3.3 Resolution: The Dawn After Dark

After the whirlwind of events and the emotional rollercoaster of the climax, every story seeks a resting point, a conclusion. This is the resolution, where the dust settles, and characters find closure, peace, or a new beginning.

Take the enchanting tale of “Cinderella” as an example. After the magical night at the ball, the frantic search for the glass slipper’s owner, and the wicked stepmother’s schemes, the resolution is a heartwarming scene. Cinderella finds her happily-ever-after with the prince, providing readers with a satisfying end to her trials. In a more contemporary setting, the TV show “Friends” often finds its resolution in the cozy confines of Central Perk. After the episode’s comedic chaos, the group’s banter over coffee offers a moment of reflection, camaraderie, and a glimpse into the everyday joys and challenges of their intertwined lives.

4. The Scalability of Conflict, Climax, and Resolution

The beauty of the conflict, climax, and resolution model lies in its scalability. Just like a full-length story, every scene or sequence within it can, and often does, have its own set of conflicts, climaxes, and resolutions. Let’s delve deeper into this concept using an episode from the beloved TV show “The Simpsons.”

Imagine an episode where Homer Simpson loses his job—this serves as the overarching conflict of the episode. The climax could be a comedic, wild scheme Homer concocts to regain his employment, and the resolution might be Homer getting his job back or finding a new one.

Now, within this episode, other smaller narratives unfold—Bart getting into mischief at school, Lisa’s struggles with a saxophone recital, and Marge dealing with a home crisis. Each of these sub-narratives also follows the conflict, climax, and resolution structure, making the episode a complex, layered narrative full of humor and heart.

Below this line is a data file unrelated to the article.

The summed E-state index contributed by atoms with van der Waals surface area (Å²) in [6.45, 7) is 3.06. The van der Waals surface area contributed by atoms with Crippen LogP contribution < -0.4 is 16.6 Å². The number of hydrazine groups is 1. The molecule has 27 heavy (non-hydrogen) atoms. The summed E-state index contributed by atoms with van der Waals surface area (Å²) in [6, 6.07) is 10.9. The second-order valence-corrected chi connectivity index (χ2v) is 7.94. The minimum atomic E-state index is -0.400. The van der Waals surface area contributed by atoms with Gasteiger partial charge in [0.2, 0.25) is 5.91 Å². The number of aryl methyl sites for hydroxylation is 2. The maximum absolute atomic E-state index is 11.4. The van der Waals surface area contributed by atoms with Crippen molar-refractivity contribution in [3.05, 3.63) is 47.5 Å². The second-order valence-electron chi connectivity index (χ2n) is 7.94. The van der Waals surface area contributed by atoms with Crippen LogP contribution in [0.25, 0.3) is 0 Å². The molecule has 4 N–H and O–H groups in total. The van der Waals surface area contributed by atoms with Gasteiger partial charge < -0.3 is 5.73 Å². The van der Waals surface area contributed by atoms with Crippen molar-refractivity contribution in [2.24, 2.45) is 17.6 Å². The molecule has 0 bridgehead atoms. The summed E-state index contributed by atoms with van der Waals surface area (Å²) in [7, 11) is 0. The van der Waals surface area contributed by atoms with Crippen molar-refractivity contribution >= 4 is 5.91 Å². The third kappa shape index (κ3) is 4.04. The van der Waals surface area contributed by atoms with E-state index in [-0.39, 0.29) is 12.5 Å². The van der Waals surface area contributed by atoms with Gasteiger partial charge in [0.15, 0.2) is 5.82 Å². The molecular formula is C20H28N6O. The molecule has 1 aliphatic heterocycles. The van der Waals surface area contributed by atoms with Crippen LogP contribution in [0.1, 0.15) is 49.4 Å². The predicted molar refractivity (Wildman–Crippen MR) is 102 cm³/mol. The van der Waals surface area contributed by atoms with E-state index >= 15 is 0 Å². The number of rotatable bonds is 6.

So, whether you’re crafting a novel, a screenplay, or a short story, remember that each chapter, scene, or sequence can have its own mini-narratives, enriching the overall storytelling experience.

5. The Magic Recipe for Crafting Tales

Understanding the deep structure of stories, from novels to fairy tales to TV episodes, is like getting a sneak peek into a magician’s bag of tricks. By moving beyond just a basic list of events and embracing conflict, climax, and resolution, you’re not just retelling what happens—you’re painting vivid pictures, evoking emotions, and taking your reader or viewer on a memorable journey.

So, the next time you settle in for a night of Netflix or crack open a book, try spotting these elements. And who knows? With these tools in your toolkit, your next story might just be the next big thing.

A Little Nudge

Keep playing with these elements. Try reshuffling them, blending them, and adding your own twist. Every master was once a beginner, and your storytelling journey is just starting. Remember, it’s not about how many times you stumble, but how many times you get back up and try again. Happy writing!

Share your thoughts

I study narrative in my free time. I’d love to hear your thoughts in the comments below. Let me know if you think this makes sense, where it doesn’t, or what you would suggest instead.